Various Symantec products come with boot disks that allow to boot directly from the disk when you either can't boot into Windows or once you do, your system is so infected that you can't do anything.
I recently ran across a system like this. My son's friends laptop was so infected that although you could boot into it, you couldn't do anything once you did. What ever was doing this would show it's ugly face when a browser was ran. If you tried to run is Anti virus software (webroot), you would get a message that there was a problem with the executeable.
I booted his system up from one of my Symantec boot disks and ran the anti-virus program. It supposedly checked every file and didn't find a thing. I then booted up the system into Safe Mode and did a system restore and that fixed the problem.
Why didn't the Boot disk find the problem? My guess would be that there are files that it doesn't check that would be checked if the anti-virus software was run from Windows. I would guess that these files would include whatever files are loaded/ran when Windows is booted, including the registry file.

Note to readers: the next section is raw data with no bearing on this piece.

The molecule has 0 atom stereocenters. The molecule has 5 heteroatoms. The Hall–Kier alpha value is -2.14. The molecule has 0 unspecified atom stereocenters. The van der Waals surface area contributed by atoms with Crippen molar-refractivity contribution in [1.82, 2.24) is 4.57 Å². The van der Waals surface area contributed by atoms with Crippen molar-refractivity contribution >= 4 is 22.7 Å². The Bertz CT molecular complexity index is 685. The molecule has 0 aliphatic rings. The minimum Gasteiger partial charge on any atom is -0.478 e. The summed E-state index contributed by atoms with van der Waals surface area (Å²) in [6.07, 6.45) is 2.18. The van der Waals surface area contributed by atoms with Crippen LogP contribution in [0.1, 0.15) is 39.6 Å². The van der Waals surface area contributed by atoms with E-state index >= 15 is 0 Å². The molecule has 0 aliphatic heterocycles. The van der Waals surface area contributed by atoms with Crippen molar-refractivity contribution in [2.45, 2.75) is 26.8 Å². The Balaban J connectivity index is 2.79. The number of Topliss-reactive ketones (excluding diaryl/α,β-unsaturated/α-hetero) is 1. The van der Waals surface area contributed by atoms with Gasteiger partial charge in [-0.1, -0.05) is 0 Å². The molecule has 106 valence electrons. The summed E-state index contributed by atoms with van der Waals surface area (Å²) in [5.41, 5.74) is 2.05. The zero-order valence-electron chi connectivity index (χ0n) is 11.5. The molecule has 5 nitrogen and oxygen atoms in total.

My suggestion is that the Anti-virus program on the boot disks check these files as well. There also has to be a way for the boot disk anti-virus program to know what these files are and where they are located. One way to do this would be when the system is booted into Windows, you put in the Boot disk and when you select the option to find the Anti-virus signatures and put them in a location that the boot disk can find them, such as a CD, you can also put in that same location a file that the boot disk creates that tells it which files are loaded when Windows is booted up and where the system registry file is located and even put a copy of the system registry file on the disk as well in case you have a problem so bad that the system registry file badly corrupted to the point that you would be better off not to use it, or use the copy to rebuild it.